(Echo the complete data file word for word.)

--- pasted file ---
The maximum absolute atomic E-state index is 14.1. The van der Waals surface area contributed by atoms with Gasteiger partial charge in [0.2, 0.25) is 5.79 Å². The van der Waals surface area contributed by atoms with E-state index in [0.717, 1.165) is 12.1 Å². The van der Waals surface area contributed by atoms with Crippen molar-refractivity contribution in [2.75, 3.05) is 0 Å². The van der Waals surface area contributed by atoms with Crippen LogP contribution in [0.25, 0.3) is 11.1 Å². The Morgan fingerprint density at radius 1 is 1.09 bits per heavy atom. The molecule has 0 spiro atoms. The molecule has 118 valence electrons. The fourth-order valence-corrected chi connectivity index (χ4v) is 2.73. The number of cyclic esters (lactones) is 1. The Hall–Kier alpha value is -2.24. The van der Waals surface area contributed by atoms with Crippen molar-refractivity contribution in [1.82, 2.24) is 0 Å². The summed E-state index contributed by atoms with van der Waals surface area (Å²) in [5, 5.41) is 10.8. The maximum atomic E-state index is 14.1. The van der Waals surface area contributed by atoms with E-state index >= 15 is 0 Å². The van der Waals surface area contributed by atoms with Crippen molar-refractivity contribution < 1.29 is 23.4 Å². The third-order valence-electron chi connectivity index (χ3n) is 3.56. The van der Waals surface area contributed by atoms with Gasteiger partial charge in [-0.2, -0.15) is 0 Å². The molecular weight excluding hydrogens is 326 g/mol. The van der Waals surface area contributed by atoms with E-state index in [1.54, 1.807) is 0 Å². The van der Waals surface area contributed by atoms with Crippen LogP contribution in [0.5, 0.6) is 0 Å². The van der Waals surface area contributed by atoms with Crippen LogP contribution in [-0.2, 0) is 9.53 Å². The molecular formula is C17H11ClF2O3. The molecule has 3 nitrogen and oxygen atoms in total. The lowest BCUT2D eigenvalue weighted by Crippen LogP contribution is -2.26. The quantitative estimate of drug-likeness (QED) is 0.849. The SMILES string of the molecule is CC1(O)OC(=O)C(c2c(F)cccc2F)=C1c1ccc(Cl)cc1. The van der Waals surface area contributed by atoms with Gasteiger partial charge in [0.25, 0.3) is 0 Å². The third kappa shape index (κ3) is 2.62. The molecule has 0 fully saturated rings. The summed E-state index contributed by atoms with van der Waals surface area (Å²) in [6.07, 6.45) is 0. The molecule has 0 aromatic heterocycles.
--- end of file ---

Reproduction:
The maximum absolute atomic E-state index is 14.1. The van der Waals surface area contributed by atoms with Gasteiger partial charge in [0.2, 0.25) is 5.79 Å². The van der Waals surface area contributed by atoms with E-state index in [0.717, 1.165) is 12.1 Å². The van der Waals surface area contributed by atoms with Crippen molar-refractivity contribution in [2.75, 3.05) is 0 Å². The van der Waals surface area contributed by atoms with Crippen LogP contribution in [0.25, 0.3) is 11.1 Å². The Morgan fingerprint density at radius 1 is 1.09 bits per heavy atom. The molecule has 0 spiro atoms. The molecule has 118 valence electrons. The fourth-order valence-corrected chi connectivity index (χ4v) is 2.73. The number of cyclic esters (lactones) is 1. The Hall–Kier alpha value is -2.24. The van der Waals surface area contributed by atoms with Crippen molar-refractivity contribution in [1.82, 2.24) is 0 Å². The summed E-state index contributed by atoms with van der Waals surface area (Å²) in [5, 5.41) is 10.8. The maximum atomic E-state index is 14.1. The van der Waals surface area contributed by atoms with E-state index >= 15 is 0 Å². The van der Waals surface area contributed by atoms with Crippen molar-refractivity contribution < 1.29 is 23.4 Å². The third-order valence-electron chi connectivity index (χ3n) is 3.56. The van der Waals surface area contributed by atoms with Gasteiger partial charge in [-0.2, -0.15) is 0 Å². The molecular weight excluding hydrogens is 326 g/mol. The van der Waals surface area contributed by atoms with E-state index in [1.54, 1.807) is 0 Å². The van der Waals surface area contributed by atoms with Crippen LogP contribution in [0.5, 0.6) is 0 Å². The van der Waals surface area contributed by atoms with Crippen LogP contribution in [-0.2, 0) is 9.53 Å². The molecular formula is C17H11ClF2O3. The molecule has 3 nitrogen and oxygen atoms in total. The lowest BCUT2D eigenvalue weighted by Crippen LogP contribution is -2.26. The quantitative estimate of drug-likeness (QED) is 0.849. The SMILES string of the molecule is CC1(O)OC(=O)C(c2c(F)cccc2F)=C1c1ccc(Cl)cc1. The van der Waals surface area contributed by atoms with Gasteiger partial charge in [0.25, 0.3) is 0 Å². The third kappa shape index (κ3) is 2.62. The molecule has 0 fully saturated rings. The summed E-state index contributed by atoms with van der Waals surface area (Å²) in [6.07, 6.45) is 0. The molecule has 0 aromatic heterocycles.